Ethnic and racial changes in America signal bad news for Obama in 2012. His most fervent supporters, blacks, are now outnumbered by Hispanics, according to Census figures. This means African Americans will likely lose a “substantial amount of political clout,” scholar Torrence Stephens forecast March 28. He is assistant professor of behavioral Sciences at Rollins School of Public Health. The black vote was 98 percent for Obama in 2008.
The country’s population now consists of 196.8 million whites, 50.5 million Hispanics, 37.7 million blacks, and 14.5 million Asians. Latin voters shifted in impressive numbers away from Republicans in 2008, which gave Obama large margins of victory in three battleground states: Colorado, New Mexico and Nevada.
But the Obama “spell” among Latinos is fading. For a group that supported Obama heavily in 2008—who won 67 percent of their vote – only 43 percent of Hispanics polled by Univision at the end of last July say Obama is addressing their needs. Another 32 percent said they were uncertain, and 21 percent said the president has done a poor job. In New Mexico, for example, Gallup polling last June found Obama support down to 57 percent from 69 percent in 2008.
The number of Hispanics has risen from 35 million in 2000 to its present 50.5 million. Moreover, they are no longer concentrated in a handful of Southwestern states, where they have lived for decades. They have moved to all parts of the country. The largest percentage increases have been in southern states, where many Republicans now thrive. The Hispanic population has more than doubled in Alabama, Kentucky, Georgia, Tennessee, and North Carolina, as Linda Chavez has pointed out, with census counts surpassing previous estimates by more than 10 percent in Alabama, Louisiana, and Maryland. Ms. Chavez is an author, columnist and chairman of the Center for Equal Opportunity.
Obama and his Democrat tribe thought they had a golden opportunity to capture the affections of Hispanics a year ago when Arizona passed its reasonable but strict immigration-enforcement law. The president welcomed the opportunity to try to pulverize the Republicans on immigration reform. He spent more time in April and May grousing about Arizona’s law then he did doing anything constructive about the Gulf of Mexico oil spill. Republicans fretted that the Arizona law would make it hard to attract Hispanic voters. But an October story by Hotair.com reported Hispanic voters’ support for Democrat candidates waned in September and October, cutting the backing of Democratic candidates edge from 32 percent support to only 13 percent.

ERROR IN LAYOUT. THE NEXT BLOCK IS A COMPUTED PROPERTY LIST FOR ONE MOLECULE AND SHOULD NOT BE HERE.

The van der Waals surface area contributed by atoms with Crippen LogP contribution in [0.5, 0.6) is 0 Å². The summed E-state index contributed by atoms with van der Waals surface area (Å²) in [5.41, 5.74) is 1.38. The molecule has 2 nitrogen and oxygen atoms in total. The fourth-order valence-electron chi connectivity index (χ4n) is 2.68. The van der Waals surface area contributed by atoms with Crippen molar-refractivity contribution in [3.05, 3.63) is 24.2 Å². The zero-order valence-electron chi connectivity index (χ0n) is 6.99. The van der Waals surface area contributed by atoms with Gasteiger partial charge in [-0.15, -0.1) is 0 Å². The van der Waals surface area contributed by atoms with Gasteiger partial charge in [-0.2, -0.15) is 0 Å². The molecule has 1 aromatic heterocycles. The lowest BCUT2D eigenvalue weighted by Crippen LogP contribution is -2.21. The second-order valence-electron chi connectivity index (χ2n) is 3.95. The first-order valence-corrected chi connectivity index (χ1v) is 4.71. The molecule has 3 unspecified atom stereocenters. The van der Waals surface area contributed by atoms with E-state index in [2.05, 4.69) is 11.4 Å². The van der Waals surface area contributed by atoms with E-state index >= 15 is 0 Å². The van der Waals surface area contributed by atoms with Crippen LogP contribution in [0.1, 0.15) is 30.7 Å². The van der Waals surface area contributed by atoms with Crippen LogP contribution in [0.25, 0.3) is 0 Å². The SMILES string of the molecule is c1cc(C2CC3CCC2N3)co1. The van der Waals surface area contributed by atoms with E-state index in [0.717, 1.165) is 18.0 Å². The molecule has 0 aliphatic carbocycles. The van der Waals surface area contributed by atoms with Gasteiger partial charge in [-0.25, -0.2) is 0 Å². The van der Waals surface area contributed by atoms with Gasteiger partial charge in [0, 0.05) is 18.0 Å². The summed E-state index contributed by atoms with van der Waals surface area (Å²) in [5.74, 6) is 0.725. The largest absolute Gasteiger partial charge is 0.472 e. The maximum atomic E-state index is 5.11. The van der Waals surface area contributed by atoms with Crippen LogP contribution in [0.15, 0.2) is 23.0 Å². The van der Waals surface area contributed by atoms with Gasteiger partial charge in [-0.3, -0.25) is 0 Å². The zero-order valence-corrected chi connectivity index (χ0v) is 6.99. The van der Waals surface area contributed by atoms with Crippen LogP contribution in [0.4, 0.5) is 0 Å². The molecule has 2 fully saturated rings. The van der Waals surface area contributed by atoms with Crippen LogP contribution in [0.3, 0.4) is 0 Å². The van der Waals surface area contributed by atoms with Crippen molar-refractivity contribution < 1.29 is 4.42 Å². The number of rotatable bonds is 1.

Obama shut up about Arizona’s law when it was clear that it was popular around the country and other states were passing similar laws. For Hispanics, immigration is not their single concern in life. Like everyone else, they are jittery about the foul economy, federal debt, and joblessness. They also expect competence and fiscal responsibility, both of which are sadly missing.
“African-Americans in the South are moving away from urban areas for the suburbs at the highest levels in decades,” writes Professor Stephens. And “the proportion of blacks in large metropolitan areas residing in the suburbs reduces the number in urban areas.” He says that 58 percent of the blacks in the South live in suburban neighborhoods, compared to 41 percent in the rest of the country. “As cities depopulate their traditional African-American constituency,” their political power “is now being dispersed.”
A February poll conducted by ImpreMedia and Latin Decisions found that while Obama’s approval rating among Latinos had reached 70 percent, some 43 percent of those polled were not sure they will vote for him in 2012. Their approval rating is spread over varying degrees of support, according to an article in Politic.365.com. Only 32 percent strongly support the president, with 38 percent somewhat approving. That’s a fairly sharp turn from the 60 percent support counted by Latino Decisions last September.
Obama’s image started to perk up “when an attempt was made to pass the DREAM Act, which ended up failing,” observed Matt Baretto, Latino Decisions pollster and professor of Political Science at University of Washington. The DREAM Act intended to provide conditional permanent residency for certain alien students. Obama “has the ability to win the Latino vote….But when it comes to whether they will vote for him for sure,” Barreto added, “Latinos show a margin of doubt.” Congressional Republicans’ opposition to the DREAM Act bought no love from Latinos.
As for Asians, Gallup found that 41 percent identify themselves as Democrats, with another 41 percent calling themselves independents, and 16 percent preferring the Republican label. The polling also discovered that 46 percent consider themselves moderate compared with 31 percent who say they are liberal.
“If Obama wants to be re-elected, he is going to have to generate more enthusiasm among Latinos,” predicted Adrian Pantoja, professor of political studies and Chicano/Latino Studies at Pritzer College, Claremont, CA. ”In reality, there is little enthusiasm about,” he commented.
The Rasmussen Reports March 30 poll of its sample of all voters found only 24 percent approve of the way Obama is performing, with 41 percent strongly disapproving. The image of the “Anointed One” is getting shaky.